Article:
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April 27th, 2016:

Natural Gas Pipeline Tariffs Face Growing Opposition

American Energy Coalition - April 27th, 2016

Kinder Morgan’s recent decision not to build a $3.3 billion natural gas pipeline across Massachusetts and adjacent states has shed light on two important questions, according to an article in the Eagle Tribune: Who should pay for new natural gas pipelines? And are they even needed?

“We don’t want to see ratepayers hit with the costs of building gas pipelines,” said House Minority Leader Brad Jones, one of dozens of lawmakers pushing back against proposals to raise money for new projects by charging tariffs on consumers.

Kinder Morgan cited a changing energy market and scarcity of demand from potential customers for the project’s demise, the article states. Environmentalists and other opponents suggested the company simply wasn’t able to pay for it.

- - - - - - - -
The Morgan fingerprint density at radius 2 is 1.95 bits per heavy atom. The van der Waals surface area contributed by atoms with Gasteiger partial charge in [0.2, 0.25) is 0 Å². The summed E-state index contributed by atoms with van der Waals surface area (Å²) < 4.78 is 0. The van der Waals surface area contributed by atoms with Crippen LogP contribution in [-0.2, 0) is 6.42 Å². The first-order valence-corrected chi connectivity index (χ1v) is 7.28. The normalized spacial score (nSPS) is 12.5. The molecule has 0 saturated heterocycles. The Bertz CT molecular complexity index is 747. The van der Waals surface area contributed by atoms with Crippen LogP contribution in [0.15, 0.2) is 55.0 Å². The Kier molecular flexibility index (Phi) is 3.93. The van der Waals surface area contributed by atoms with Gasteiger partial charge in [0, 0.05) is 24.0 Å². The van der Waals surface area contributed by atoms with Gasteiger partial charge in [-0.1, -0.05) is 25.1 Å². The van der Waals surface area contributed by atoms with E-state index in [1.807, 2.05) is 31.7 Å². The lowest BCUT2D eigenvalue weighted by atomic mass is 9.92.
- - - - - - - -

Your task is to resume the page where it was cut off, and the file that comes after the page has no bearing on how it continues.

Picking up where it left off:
The pipeline issue remains on the table, because another investment group – including Texas-based Spectra Energy, Eversource Energy and National Grid – wants to upgrade and expand parts of an existing gas pipeline through Connecticut, Rhode Island and southern Massachusetts. “The $3 billion project, tying into the existing Algonquin and Maritimes and Northeast pipelines through the North Shore, would be built in part with tariffs charged to electricity customers,” the Eagle Tribune wrote. “While the project is subject to approval by federal regulators, the companies have asked the state Department of Public Utilities to allow the tariffs. How much the tariffs might cost electricity consumers hasn’t been determined.”

Many lawmakers are fighting the tariff proposal, arguing that it forces consumers to pay for projects that were traditionally funded by energy companies, the article states. They are calling on House Speaker Robert DeLeo not to recommend tariffs in the new energy bill. “Why should the ratepayer shoulder the risk when private industry is unwilling to?” the lawmakers wrote in a letter to DeLeo.”

Attorney General Maura Healey released a report last year suggesting the demand for more natural gas is overstated.

 

To read the Eagle Tribune article, click here.

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